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Arizona Immigration Law Upsets Governor’s Meeting

July 7, 2010

Add one more to the growing pile of reasons why the Arizona immigration law is a disaster.

For nearly 30 years, the governors of the states that line both sides of the United States-Mexico border have gathered to celebrate border bonhomie. They issue proclamations and pledges to work together, air grievances and concerns behind closed doors and pose for the cameras in symbolic showings of cooperation.

But this year the 28th annual conference has collided headlong with Arizona’s crackdown on illegal immigration, inspiring bitter recriminations among Mexican governors and rancor among some American ones.

Gov. Jan Brewer of Arizona has championed the new state law that gives local police officers broader authority to question people they stop about their immigration status. On Tuesday, the United States Justice Department filed suit to challenge the law.

Ms. Brewer happens by rotation to be the chairwoman and host of this year’s conference, scheduled for September at a resort in Phoenix. But after all six Mexican border governors wrote to her to say they intended to boycott the gathering to protest the new law, Ms. Brewer sent a letter of her own last week to the governors on both sides of the border saying she was canceling the whole conference.

“I am disappointed by your decision,” she said in a letter June 30. “I sincerely believe the gathering of the governors in Arizona would have presented a great platform to initiate dialogue about the legislation and other topics of great importance to the border region.”

The Mexican governors had written that they would not step foot in Arizona because they considered the law, which Ms. Brewer signed in April and continues to promote, to be “based on ethnic and cultural prejudice contrary to fundamental rights.”

Their position is in line with that of President Felipe Calderón of Mexico, who has denounced the law on several occasions as a recipe for singling out Mexican citizens, lawfully in the United States or not, for harassment. It also coincides with a boycott announced by major civil rights groups in the United States and several cities and towns.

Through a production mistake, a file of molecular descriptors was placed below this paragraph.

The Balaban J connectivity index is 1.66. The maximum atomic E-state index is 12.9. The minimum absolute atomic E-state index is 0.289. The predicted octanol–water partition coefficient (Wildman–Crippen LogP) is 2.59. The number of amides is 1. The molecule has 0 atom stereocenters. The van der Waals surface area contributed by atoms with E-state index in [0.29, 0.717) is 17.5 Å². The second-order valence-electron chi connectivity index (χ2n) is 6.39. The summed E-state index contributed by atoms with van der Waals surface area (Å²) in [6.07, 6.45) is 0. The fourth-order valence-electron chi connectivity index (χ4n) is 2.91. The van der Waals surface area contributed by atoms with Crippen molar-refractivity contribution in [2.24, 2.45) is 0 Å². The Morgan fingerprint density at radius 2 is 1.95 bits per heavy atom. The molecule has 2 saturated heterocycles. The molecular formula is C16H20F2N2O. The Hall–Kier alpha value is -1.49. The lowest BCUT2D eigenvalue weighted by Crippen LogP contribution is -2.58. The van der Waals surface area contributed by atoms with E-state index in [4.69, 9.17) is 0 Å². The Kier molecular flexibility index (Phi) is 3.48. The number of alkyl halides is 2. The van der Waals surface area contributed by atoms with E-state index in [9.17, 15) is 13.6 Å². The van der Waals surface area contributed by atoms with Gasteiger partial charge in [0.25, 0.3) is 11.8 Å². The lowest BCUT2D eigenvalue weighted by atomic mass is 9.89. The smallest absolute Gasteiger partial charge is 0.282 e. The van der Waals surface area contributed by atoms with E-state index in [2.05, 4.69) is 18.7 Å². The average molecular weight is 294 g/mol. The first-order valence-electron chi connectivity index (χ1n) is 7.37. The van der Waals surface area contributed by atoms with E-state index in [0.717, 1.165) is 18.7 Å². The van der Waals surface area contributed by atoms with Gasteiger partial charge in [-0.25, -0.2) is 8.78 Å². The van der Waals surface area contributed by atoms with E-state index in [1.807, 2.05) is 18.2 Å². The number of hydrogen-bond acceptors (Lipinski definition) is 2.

Now, Gov. Bill Richardson of New Mexico has stepped into the fray, pledging to salvage the conference by finding a site in another state.

“Governor Brewer doesn’t have the authority to cancel the Border Governors Conference,” Gilbert Gallegos, a spokesman for Mr. Richardson said. “She may not want to host it for political reasons, but that’s not a reason to sidestep the tough issues that border governors must address, including migration and border violence. Governor Richardson will look for alternative sites to host the conference, with or without Arizona’s participation.”

Mr. Richardson, a Democrat and the nation’s only Hispanic governor, had lobbied Ms. Brewer, a Republican, not to sign the law, and he has repeatedly condemned it.

A spokesman for Gov. Arnold Schwarzenegger of California, who took particular pride in hosting the conference in 2008, said he also supported moving it.

It remained unclear if Ms. Brewer would attend the conference if it ended up in another state.

 

3 Comments
  1. July 11, 2010 12:11 PM

    No, Phil, the reason is that 40 Arizona species are endangered or in the threatened status under federal law, which means they are close enough to extinction to warrant protection. Man has no right due to our ever desire for more land and resources of either helping or allowing a species to become extinct.

  2. Phil permalink
    July 11, 2010 11:33 AM

    From the associated press:
    Arizona (viewed by some as hard-hearted for its April law
    stepping up vigilance for illegal immigrants) showed a soft side
    recently, implementing a $1.25 million federal grant that it believes
    will save the lives of at least five squirrels a year. The state’s 250
    endangered Mount Graham red squirrels risk becoming roadkill on
    Route 366 near Pima, and the state is building a rope bridge for
    them to add to several existing tunnels. [ABC News, 6-17-10] —- I suppose the justification is that rodents wont take our jobs?

  3. GB Hero permalink
    July 9, 2010 5:52 AM

    Gov Brewer should not have canceled the event she should have held it without those who decided to boycott. It would just show them that once again a foreign country is not going to dictate how Americans run their country and they are going to learn that America supports Arizona. And with Oklahoma South Carolina and Utah set to pass the same law as Arizona and more states to follow the illegal invasion of America is going to slow greatly.

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